In former CIA spy Plame's second novel, covert operative Vanessa Pierson is again pitted against rogue arms dealer Bhoot, who, she's surprised to discover, isn't in possession of a miniaturized nuclear prototype smuggled out of Iran. If he isn't, who is?
The untrustworthy Bhoot makes direct contact with Pierson for the first time ever following an explosion outside the Louvre that nearly kills her. He says he had nothing to do with the suicide attack, but does that mean that True Jihad, a new group claiming responsibility for it, does? And are they the ones with the device? Assigned to a special task force headed by the patronizing French intelligence director, Pierson and her enigmatic lover from the series debut, Blowback (2013), tiptoe around their hidden steamy romance when not sleuthing side by side. Another of her informants is killed, and on the way from Paris to Turkey, identities are blown. But certain dark secrets remain in place. Following their solid first effort, Plame and co-writer Lovett (creator of the Dr. Sylvia Strange series) run aground. The first 100 pages are plodding, the writing filled with clichés and unnecessary descriptions of how dangerous even a tiny nuke is. And once things get going, Burned still lacks a certain spark. Part of the problem is Plame hasn't yet decided how tough she wants Vanessa to be. While her klutziness is meant to be part of her charm, would someone in her position still be asking which "thingy" on her spy pen to press to record conversations? For that matter, after decades of James Bond stories, are there any enemy spies left who would be fooled by such a bug?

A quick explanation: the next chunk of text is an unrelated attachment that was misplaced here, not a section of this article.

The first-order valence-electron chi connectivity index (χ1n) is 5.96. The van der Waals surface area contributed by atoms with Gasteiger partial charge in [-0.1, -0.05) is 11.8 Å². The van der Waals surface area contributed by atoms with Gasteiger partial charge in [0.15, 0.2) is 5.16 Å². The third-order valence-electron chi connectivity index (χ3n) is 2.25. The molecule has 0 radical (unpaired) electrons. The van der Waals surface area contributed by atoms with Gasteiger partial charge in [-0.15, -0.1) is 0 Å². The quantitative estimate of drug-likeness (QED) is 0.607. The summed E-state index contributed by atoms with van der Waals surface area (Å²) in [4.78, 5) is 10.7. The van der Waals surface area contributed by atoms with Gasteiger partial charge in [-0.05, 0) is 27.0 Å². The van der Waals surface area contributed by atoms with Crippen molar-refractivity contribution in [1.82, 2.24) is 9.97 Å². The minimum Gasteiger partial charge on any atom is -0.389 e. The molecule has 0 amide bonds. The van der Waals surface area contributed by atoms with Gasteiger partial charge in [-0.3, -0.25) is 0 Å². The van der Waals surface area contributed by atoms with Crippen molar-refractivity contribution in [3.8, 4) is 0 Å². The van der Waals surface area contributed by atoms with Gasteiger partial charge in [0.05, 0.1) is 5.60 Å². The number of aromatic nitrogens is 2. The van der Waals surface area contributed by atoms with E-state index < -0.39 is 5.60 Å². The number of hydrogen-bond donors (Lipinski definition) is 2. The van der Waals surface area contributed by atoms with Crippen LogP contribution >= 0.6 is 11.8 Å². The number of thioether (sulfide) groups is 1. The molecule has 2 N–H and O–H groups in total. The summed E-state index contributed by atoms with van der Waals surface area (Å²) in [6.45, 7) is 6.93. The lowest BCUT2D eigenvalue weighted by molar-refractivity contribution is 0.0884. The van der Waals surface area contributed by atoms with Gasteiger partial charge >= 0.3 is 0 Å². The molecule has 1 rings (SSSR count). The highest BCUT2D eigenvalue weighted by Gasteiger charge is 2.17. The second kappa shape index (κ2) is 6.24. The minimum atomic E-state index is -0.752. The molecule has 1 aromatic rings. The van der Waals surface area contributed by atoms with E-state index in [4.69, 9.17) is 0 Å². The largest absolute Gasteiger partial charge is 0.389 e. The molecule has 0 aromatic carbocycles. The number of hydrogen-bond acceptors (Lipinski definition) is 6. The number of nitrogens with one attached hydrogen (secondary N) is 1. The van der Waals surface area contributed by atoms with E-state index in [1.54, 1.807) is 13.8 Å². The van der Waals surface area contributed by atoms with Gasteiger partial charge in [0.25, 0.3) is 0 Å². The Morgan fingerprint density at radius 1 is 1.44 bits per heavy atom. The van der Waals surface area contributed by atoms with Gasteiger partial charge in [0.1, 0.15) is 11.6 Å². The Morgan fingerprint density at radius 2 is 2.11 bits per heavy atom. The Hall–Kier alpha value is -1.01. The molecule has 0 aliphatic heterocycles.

All the elements are in place for a satisfying thriller, but Plame's sophomore effort disappoints.